McDonald’s to hire 4,000 Saudis

Updated 18 July 2014
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McDonald’s to hire 4,000 Saudis

Global food giant McDonald’s, which has a substantial presence in Saudi Arabia, has announced plans to hire 4,000 young Saudi men as part of its move to expand operations, eying in particular fresh graduates with an interest in the food sector, said Prince Mishaal bin Khaled Al-Saud, president of the Riyadh International Catering Company (RICC), on Thursday. The Saudi youngsters will be trained and employed by McDonald’s within 30 months from now, he added.
“As one of the country’s largest employers of young people, the company and its franchisees in Saudi Arabia are aiming to hire the largest number of youngsters they have ever attempted to hire in such a short period,” said Prince Mishaal, whose RICC is the franchisee of McDonald’s in the central, eastern and northern regions of the Kingdom.
Prince Mishaal was speaking on the sidelines of a suhoor party hosted by McDonald’s at the local Ritz Carlton Hotel here.
Asked about the details of the recruitment strategy, Prince Mishaal said that “McDonald’s would open 35 new outlets in the Kingdom in 2015.”
More outlets will be opened in the following year. The number of young Saudis manning McDonald’s restaurants will exceed 2,000 by the end of the current year itself, he explained.
“By 2016, McDonald’s will have on its payroll 4,000 Saudis, who will represent more than 35 percent of our total work force,” said Prince Mishaal, adding that the food retailer is working closely with the Ministry of Labor and the Human Resource Development Fund (HRDF) on enhancing nationalization.
“We have received a great deal of support and encouragement for our localization programs from Minister of Labor Adel Fakeih,” he noted.


Christchurch Muslims praise King Salman’s Hajj offer

Updated 6 min 26 sec ago
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Christchurch Muslims praise King Salman’s Hajj offer

  • The president of the Muslim Association of Canterbury Shagaf Khan said people will be both financially and spiritually supported during the journey
  • Khan said a trip to Makkah would normally cost around 10,000 New Zealand dollars ($6,769), but King Salman’s offer would cover pilgrims “from the time they leave their house and come back”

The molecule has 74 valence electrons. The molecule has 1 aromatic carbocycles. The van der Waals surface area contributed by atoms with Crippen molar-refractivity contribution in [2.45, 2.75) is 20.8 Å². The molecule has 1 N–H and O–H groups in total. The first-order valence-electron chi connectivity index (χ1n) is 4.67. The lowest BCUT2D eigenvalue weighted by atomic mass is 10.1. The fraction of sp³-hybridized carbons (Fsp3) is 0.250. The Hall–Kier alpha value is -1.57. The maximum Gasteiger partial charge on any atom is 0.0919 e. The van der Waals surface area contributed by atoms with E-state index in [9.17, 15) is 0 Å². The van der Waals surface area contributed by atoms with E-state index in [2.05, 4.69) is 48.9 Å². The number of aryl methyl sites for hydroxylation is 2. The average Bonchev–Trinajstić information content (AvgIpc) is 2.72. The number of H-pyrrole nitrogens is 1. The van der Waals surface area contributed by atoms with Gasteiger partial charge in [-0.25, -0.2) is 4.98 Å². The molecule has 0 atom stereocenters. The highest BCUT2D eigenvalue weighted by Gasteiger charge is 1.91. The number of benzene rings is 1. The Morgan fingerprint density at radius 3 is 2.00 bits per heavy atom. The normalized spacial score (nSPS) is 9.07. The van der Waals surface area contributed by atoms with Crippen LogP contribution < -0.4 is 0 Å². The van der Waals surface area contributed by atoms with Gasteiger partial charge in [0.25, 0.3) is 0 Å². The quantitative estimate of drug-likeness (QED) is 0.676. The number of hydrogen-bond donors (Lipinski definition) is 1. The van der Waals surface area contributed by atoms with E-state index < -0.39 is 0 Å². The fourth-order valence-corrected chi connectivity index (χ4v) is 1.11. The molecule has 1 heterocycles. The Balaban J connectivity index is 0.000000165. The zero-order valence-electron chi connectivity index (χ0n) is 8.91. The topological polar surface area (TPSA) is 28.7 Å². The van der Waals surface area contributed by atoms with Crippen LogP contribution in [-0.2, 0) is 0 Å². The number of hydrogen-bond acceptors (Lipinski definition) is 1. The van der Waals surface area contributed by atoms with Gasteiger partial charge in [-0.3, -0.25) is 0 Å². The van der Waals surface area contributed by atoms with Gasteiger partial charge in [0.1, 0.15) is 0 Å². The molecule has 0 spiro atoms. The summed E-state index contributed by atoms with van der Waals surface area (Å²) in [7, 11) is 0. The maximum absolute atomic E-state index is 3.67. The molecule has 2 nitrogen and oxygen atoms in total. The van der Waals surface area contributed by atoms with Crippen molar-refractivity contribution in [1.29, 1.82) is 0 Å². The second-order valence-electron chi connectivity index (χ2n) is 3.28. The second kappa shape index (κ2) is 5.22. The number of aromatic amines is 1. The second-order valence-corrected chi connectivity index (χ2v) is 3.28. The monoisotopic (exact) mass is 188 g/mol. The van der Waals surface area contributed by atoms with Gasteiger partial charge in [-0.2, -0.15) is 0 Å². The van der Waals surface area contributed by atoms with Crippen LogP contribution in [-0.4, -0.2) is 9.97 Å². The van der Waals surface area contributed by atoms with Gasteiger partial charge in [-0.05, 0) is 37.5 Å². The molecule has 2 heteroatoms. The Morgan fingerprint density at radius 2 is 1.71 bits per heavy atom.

CHRISTCHURCH: King Salman’s Hajj offer to host families of those affected by March’s Christchurch terror attacks is “something really special,” said the president of the Muslim Association of Canterbury, Shagaf Khan.
The Saudi king has offered to host and cover the expenses of 200 Hajj pilgrims when they journey to Makkah this year.
Khan said people will be both financially and spiritually supported during the journey. “For some of them, it’ll be a great comfort feeling like they’ve fulfilled the obligations of being a Muslim,” he added.
Khan said a trip to Makkah would normally cost around 10,000 New Zealand dollars ($6,769), but King Salman’s offer would cover pilgrims “from the time they leave their house and come back.”
When asked what the offer would mean for Canterbury’s Muslim community, Khan said it is part of the solidarity and support that has been shown to them since the Christchurch terror attacks, which claimed the lives of 51 people.
“Four months on … people still feel supported and they feel they’re still being remembered,” he added.
Sheikh Mohammed Amir, who is working closely with the local community, Saudi Arabia’s Embassy and its Ministry of Islamic Affairs to implement King Salman’s offer, said it will be available for those who had lost family members or been injured in the mosque attacks.
Canterbury’s Muslims are “very appreciative” of the offer, added Amir, who is chairman of the Islamic Scholars Board of New Zealand.
“I’ll say with full confidence that this will be a big relief for the deceased’s families, for the victims, for all those who’ve been injured and affected,” he said.
When asked how the organization of the pilgrimage is going, Amir said “so far, so good,” but added that it has been challenging without official records to track everyone down.
He said it is an honor and a responsibility to help organize the pilgrimage, which he has been helping to plan since the end of Ramadan. “People are very excited about it,” he added.
He said he believed that the king’s offer had been made to help people’s rehabilitation after the terror attacks.
“The community believes he’s going to contribute in building Christchurch and bringing people to a normal life,” Amir added.